Port Harcourt Chapter, Mrs.Florence Fiberesima, MCIArb (now Honourable Justice Florence Fiberesima, MCIArb) was sworn in as a Judge of the River State High Court on 7th January, 2020. We wish her a very successful tenure as a Judge. Passing of MembersWe lost a prominent member of t h e B r a n c h C h i e f R i c h a r d Akinjide, SAN FCIArb. The sad event occurred on 21st April, 2020. He was an active and strong supporter of the Nigeria Branch and served as a member of its Training Faculty. May his gentle soul continue to rest in the bosom of the Lord. Amen Conclusion: I thank the Editor-in-Chief of this Journal, Dr. Agada Elachi and his team for this initiative of migrating to an E-Journal. I also thank the Executive Committee of the B r a n c h , S u b – C o m m i t t e e s , members and the Administrative Staff for their support towards the growth and development of the Branch. As the restriction on movement is g r a d u a l l y l i f t e d , t h e C I A r bappreciates the sacrifice made by the frontline health workers all over the world, to secure our lives while risking theirs. I enjoin our members to please keep safe and adhere to the advisory on OVID-19 from health care professionals. Olatunde Busari, SAN, C.Arb (Chair, Nigeria Branch) st 1 July 2020 COVID-19 pandemic Thas brought to the fore what most people in e m e r g i n g e c o n o m i e s particularly in some countries in sub-Africa have never really given a thought to – working from home. For a majority of Africans in the sub-Sahara, special dispensation is usually afforded to employees who work remotely on an exceptional b a s i s . i . e . i l l n e s  o r c i r c u m s t a n c e s t h a t a r e extremely grave. There is no doubt that the ability to work from home has been mainly due to the widespread availability of constant electricity and the a va i l a b i l i t y o f c o n s i s t  n t I n t e r n e t s e r v i c e . M o s t employers and employees are however unable to access the tools to work remotely as they do not possess the economic resources to do so. In the last couple of weeks, although sub-Sahara Africa seem to have avoided the worst impacts of the pandemic, our legal systems have effectively grounded to a halt. Most sub- Saharan Africans have been directed to stay in their homes by their various Governments. Sub-Saharan Africa is not alone in this fate but it appears that the impact on the administration of law and business in sub-Saharan Africa is disproportionately impacted as a result of these directions. Also most of the global workforce has been forced to adjust but we do not appear to have been able to bene have subscribed to a mobile service. The Internet in sub-Saharan A f r i c a i s l a r g e ly u s e d fo r communication purposes and is closely followed by online retail transactions as can e deduced from active social media usage. Among those who access the Internet on their mobile phone, 57% visit social networks, 39% use email, 38% listen to music or watch video, and 31% read news. Instant messaging is highly popular and used by 41% of consumers. When it comes to s o c i a l m e d i a p l a t f o r m s , F a c e b o o k c o n t i n u e s t o dominate. It remains the most used platform among both marketers and consumers; Instagram now has over 1 billion monthly active users–a 42.86% increase from 2017; As of Q1 of 2019, Twitter had about 330 million active users worldwide. LinkedIn has a completely d i ff e r e n t a u d i e n c e t y p e compared to other social media platforms, and is the largest professional network. Nigeria has a current estimated population of over 190 million people with approximately 84 million people (almost half the entire populace) under the age of 20 and with forecasts for this demography to account for at l e a s t 5 2 p e r c e n t o f t h e population, the demand for mobile phones, personal care products, electronics, fashion items and food is steadily on the rise. With those numbers in mind, it can be imagined the number of online con Justice Hannnah Okwengu of the Court of Appeal delivered 57 Rulings and Judgements of the c o u r t v i a v i d e o l i n k w i t h p r o m i s e t h a t t h e judgements/Rulings would be available for download 48 hours after. Also the High Courts in Kenya continue to hold sittings via video conferencing and Criminal Justice Administration is not halted as cases are conducted via video conference l i n ke d w i t h re m a n d e e s a t Kapsabet GK  rison and ShimoLa Tewa Prison. On Friday March 20, 2020, the Chief Justice Brat Katureebe in line with the executive order by President Museveni of Uganda, suspended all court hearings for a period of 32days. The directions however made p r o v i s i o n s f o r u r g e n t proceedings via video link, judgement and rulings online via electronic mail. So in Kenya and Uganda, even though a stay at home order is in force, law and order has not be s u s p e n d e d a n d O D R h a s adequately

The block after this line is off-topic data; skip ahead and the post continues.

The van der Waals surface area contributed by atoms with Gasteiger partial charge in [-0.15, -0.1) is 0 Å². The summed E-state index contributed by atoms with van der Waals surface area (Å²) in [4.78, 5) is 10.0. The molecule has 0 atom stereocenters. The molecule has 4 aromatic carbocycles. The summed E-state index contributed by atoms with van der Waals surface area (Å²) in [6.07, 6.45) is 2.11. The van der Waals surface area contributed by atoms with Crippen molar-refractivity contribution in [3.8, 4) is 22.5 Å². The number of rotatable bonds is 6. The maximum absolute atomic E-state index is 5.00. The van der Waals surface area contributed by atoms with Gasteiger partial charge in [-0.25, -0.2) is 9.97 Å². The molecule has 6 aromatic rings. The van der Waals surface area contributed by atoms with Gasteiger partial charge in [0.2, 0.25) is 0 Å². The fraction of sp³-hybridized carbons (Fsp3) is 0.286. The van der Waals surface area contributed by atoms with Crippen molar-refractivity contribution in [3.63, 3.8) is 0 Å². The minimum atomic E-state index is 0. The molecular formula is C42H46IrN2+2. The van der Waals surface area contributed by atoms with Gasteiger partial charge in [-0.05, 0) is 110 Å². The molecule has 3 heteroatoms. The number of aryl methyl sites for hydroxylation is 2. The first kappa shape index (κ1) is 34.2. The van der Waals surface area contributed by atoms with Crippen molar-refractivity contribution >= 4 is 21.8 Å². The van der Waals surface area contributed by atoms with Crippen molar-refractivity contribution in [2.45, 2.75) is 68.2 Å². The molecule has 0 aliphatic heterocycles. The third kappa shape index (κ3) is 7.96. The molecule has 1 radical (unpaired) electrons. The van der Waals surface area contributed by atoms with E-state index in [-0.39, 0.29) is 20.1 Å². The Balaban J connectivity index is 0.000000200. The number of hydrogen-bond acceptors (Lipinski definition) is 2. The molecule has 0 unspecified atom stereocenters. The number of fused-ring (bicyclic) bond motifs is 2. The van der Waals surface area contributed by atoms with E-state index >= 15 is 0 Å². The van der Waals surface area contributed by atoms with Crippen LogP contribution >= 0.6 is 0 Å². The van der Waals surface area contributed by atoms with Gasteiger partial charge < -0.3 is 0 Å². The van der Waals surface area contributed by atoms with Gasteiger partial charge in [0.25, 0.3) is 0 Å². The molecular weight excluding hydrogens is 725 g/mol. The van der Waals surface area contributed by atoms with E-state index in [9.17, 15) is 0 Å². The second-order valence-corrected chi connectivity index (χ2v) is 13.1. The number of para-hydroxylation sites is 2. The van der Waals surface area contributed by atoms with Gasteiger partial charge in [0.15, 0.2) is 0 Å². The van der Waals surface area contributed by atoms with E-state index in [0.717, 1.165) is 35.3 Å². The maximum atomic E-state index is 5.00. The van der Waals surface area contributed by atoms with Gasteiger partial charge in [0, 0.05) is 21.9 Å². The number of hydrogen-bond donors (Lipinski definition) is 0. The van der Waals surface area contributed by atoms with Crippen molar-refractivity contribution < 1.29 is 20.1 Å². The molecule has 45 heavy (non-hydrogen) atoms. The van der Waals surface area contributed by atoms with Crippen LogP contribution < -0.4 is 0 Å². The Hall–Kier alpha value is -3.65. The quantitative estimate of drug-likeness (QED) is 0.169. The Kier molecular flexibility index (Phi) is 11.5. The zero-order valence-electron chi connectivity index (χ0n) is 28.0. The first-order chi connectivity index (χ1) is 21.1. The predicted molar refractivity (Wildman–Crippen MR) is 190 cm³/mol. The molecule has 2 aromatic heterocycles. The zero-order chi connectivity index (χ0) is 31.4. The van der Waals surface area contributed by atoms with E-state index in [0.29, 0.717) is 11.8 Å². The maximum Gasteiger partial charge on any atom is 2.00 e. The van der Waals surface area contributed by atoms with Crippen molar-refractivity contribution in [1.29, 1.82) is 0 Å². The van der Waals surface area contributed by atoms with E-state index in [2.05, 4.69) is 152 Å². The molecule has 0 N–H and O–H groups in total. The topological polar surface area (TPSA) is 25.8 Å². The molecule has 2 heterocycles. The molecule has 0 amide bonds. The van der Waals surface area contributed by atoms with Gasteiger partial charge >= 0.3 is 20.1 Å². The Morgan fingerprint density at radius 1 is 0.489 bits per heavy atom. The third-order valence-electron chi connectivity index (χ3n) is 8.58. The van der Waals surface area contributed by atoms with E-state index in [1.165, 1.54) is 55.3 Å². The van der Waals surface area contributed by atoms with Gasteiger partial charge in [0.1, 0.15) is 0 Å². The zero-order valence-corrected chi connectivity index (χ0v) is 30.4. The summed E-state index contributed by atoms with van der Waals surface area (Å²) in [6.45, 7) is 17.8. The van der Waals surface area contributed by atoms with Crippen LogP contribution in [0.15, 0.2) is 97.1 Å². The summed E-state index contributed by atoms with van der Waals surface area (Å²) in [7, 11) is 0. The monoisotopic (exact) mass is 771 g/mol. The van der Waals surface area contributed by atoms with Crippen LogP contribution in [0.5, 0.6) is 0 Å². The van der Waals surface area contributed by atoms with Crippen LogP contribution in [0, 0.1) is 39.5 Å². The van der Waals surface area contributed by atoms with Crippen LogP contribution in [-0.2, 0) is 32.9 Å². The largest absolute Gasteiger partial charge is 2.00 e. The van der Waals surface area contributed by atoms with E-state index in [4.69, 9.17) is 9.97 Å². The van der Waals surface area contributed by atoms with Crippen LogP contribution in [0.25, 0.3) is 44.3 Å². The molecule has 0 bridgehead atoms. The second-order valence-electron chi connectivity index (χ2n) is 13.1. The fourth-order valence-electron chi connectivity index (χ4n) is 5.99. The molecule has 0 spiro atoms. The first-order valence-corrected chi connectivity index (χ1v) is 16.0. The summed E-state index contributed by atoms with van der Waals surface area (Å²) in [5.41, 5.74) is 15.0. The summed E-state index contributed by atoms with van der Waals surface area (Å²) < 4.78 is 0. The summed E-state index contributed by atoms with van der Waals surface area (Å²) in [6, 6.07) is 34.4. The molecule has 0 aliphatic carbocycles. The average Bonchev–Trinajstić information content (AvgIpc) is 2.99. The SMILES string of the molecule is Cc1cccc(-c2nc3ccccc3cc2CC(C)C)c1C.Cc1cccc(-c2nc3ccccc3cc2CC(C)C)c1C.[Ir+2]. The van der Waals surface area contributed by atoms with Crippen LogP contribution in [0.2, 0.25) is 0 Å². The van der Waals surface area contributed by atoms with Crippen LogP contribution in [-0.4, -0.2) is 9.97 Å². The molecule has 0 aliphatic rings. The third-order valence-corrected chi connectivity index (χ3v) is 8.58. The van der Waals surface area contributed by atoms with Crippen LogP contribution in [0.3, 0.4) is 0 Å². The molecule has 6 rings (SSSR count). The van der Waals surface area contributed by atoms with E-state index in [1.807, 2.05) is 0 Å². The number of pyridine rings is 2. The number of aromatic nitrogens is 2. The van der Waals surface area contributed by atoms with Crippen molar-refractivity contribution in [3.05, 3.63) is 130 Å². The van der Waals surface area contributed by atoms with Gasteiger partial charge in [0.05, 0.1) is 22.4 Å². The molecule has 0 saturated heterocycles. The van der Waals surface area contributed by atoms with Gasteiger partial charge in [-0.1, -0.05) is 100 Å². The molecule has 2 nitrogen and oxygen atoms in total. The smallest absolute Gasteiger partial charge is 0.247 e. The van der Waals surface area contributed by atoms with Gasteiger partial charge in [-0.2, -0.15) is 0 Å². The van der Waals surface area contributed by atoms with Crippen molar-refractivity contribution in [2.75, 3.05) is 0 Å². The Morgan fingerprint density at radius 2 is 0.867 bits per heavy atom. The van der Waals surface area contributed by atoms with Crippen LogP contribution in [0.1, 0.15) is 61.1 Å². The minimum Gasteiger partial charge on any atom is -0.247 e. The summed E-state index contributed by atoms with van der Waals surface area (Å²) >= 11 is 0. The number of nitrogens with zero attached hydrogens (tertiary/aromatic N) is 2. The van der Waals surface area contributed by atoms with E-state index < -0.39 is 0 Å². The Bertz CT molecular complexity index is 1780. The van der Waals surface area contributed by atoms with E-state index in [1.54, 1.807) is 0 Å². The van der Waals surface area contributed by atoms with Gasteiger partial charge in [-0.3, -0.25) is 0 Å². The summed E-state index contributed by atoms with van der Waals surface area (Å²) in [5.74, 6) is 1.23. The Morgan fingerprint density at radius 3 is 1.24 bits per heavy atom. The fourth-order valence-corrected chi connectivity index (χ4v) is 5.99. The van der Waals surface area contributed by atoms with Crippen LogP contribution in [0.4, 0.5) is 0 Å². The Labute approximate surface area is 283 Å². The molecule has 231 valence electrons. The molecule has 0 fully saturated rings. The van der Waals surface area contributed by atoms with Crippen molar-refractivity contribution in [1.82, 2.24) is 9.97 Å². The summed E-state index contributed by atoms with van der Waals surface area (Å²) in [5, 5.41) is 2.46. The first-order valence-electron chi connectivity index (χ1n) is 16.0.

By Emelda Eko MCIArb. Bryan A. Garner, Black’s Law Dic􀆟onary, Third Pocket Edi􀆟on, at P. 553. Nicolas Beguin, the Rule of Precedent in Interna􀆟onal Arbitra􀆟on, Jusle􀆩er 5. Januar 2009, at P.2. Ibid Barton Legum, “Defini􀆟on of Precedent”  n Interna􀆟onal Arbitra􀆟on, ed. Emmanuel Gillard, Yas Banifatemi”; IAI Seminar (Paris-December 14, 2007, Juris Publishing Inc.) P. 6 Ibid; Pages 7 and 11 Ibid P. 8 With the steady growth of Arbitration cases in Nigeria and the Awards resulting from them, Parties, their Lawyers, the Arbitrators and even inquisitive third parties have a growing interest to receive information on earlier cases. This Article will focus on a few legal issues identied hereunder and discussed as follows: 1. The denition of Precedent, the concept of stare decisis and its sources; 2. The Implied Condentiality in an Arbitration Clause; 3. The need for consistency in commercial Arbitration cases in Nigeria or not; 4. Conclusion. The denition of “Precedent”, the concept of “stare decisis” and its sources: Precedent is dened as a decided case that provides a basis for determining later cases involving similar facts or issues. While the availability  f precedents has various advantages, this article will concentrate on two. The rst is the ability of precedents to create study and research materials to be c o n s i d e r e d a s a g u i d e i n subsequent similar circumstances, towards the understanding of a legal issue and the reasoning behind these decisions. The second aspect is the creation of legal principles that will serve to decide later cases in which similar or analogous issues arise. The latter advantage is known as the rule of precedent or stare decisis, under which lower Courts as well as the Courts that rendered the decision must comply with these legal principles. In order to understand the denition of precedent from various perspectives especially the key players in arbitration, this Article will consider the meaning of Precedent from Counsel, Arbitrators and the Public’s point of view. C o u n s e l ‘ s p e r s p e c t i v e : A precedent is any decisionalauthority that is likely to affect the decision in the case at hand. This is p a t e n t l y a r e s u l t s – o r i e n t e d denition as Counsel tends to nd authorities that are likely to affect the arbitrator’s decision. Arbitrators’ Perspective: A precedent is any decisional authority that is likely to justify the arbitrators’ decision to the principal audience for that decision. Going by this denition, it is clear that an Arbitrators’ approach to precedents will be to nd useful authorities that justify his reasoning on a decision to the principal audience. Public’s Perspective: A precedent is any decisional authority in which the factual and legal issues are sufciently similar to the case at hand that the public reasonably expects the issues to be handled similarly. Sources of Precedent: 1. Publications: Some Arbitral Institutions permit the publication of extracts from an award subject to the agreement of  arties. When this occurs, the materials are made available to the public as nonbinding precedent. Article 34 (5) of the UNCITRAL allows for the publication of an award where the parties in that arbitration consent to same. Similarly,  ection 26(4) of theArbitration and Conciliation Act states that a copy of an award, made and signed by the arbitrators shall be delivered to each party. Although, the Arbitration and C o n c i l i a t i o n A c t d o e s n o t expressly permit the publication of an award, in practice, the consent of the parties must be sought. The ICC publish extracts of arbitral awards giving insights into the r e a s o n i n g o f i n t e r n a t i o n a l arbitrators on the  terpretatio and application of contractual clauses, international conventions and the law of international trade. 2. Appeals and Enforcement: Information about the arbitral process and awards become publicly available when awards are  hallenged in the Courts. It is a prerequisite that any person relying on an arbitral award or applying for its enforcement must supply the duly authenticated original award or a duly certied copy, the original arbitration agreement or the duly certied copy. In so doing, the award itself becomes a public record in the custody of the Court. Although, the Court is the appropriate mechanism to enforce an arbitral award, it is barred from delving into the award in its  ntirety. 3. Text Books, Write ups and Articles: Precedents can be found in text books, write ups or even articles written by some arbitration practitioners. These materials are developed based on the norms and ractices of arbitration  hat have developed over time. They are produced by those with experience in arbitration practice who understand ‘how things are done’ and in being published and adopted come to codify that practice to some extent. In this way, they are a creature of precedent having been created based on ‘what has gone before’ and seeking to shape future practice. Arbitration text books often report on how easy or difcult it is to persuade a tribunal to make a certain order. The texts have no ofcial authority but it shapes the way practitioners and tribunals behave. 4. Soft Laws: In Arbitration, guidelines may be published and developed based on the norms and the practices of arbitration. These guidelines can be  dopted by agreement to form part of the arbitral rules or as a means of persuading a tribunal to a point of view. The best example is the International Bar Association (IBA) Guidelines on the Taking of E v i d e n c e i n i n t e r n a t i o n a l arbitration (the IBA Guidelines) which was commonly adopted as a means of leveling the playing eld f o r p a r t i e s f r o m d i f f e r e n t jurisdictions and setting out clearly for all involved, how theevidence in  arbitration will be handled. 5. Legal Press: The Legal Press, particularly specialized arbitration publications often provide insight into ‘what has been done before’ in arbitration across the globe. These reports my not contain the level of detail on the tribunal’s reasoning that would be available from, say the ICC, but often one can learn about tribunals, dissents and attitudes on key issues. The legal press is also a key resource for l e a r n i n g a b o u t p r e v i o u s appointments of arbitrators and decisions they have made. The Implied Condentiality in an Arbitration Clause: The condentiality of arbitral proceedings has traditionally been taken to be one of the important advantages of arbitration. Unlike proceedings in Court, arbitration proceedings exclude third parties and the public generally. The condentiality rule in arbitration was founded on the privacy of arbitral proceedings and the implied condential terms of arbitration arises from the nature of the contract binding the parties. The arbitration contract itself is strictly between the parties to the exclusion of others and therefore, the resolution of the dispute has the potential of being a condential process. It is important for parties i n a c o n t r a c t t o i n c l u d e condentiality provisions in their agreement to arbitrate; however, the question that will arise is whether an implied condentiality can be  educed. T h e g e n e r a l p r i n c i p l e o f condentiality in arbitrationsunder English law, which might be said to represent the classical view, was spelt out by the English Court of Appeal in Dolling-Baker vs. M e r re t t . S u b s e q u e n t l y, i n Hassneh Insurance Co. of Israel vs. Mew, the court recognized the existence of an implied duty of condentiality as the natural extension of the undoubted privacy of the hearing in an i n t e r n a t i o n a l c o m m e r c i a l arbitration. U n d e r t h e A r b i t r a t i o n a n d Conciliation Act, the complete, unabridged publication of awards is contrary to the traditional rule of privacy and condentiality of arbitration. Where parties to an agreement in Nigeria, have failed t o e x p r e s s l y i n c l u d e t h e c o n  d e n t i a l i t y p r o v i s i o n s including the publication of the award arising from the arbitration, the Arbitration and Conciliation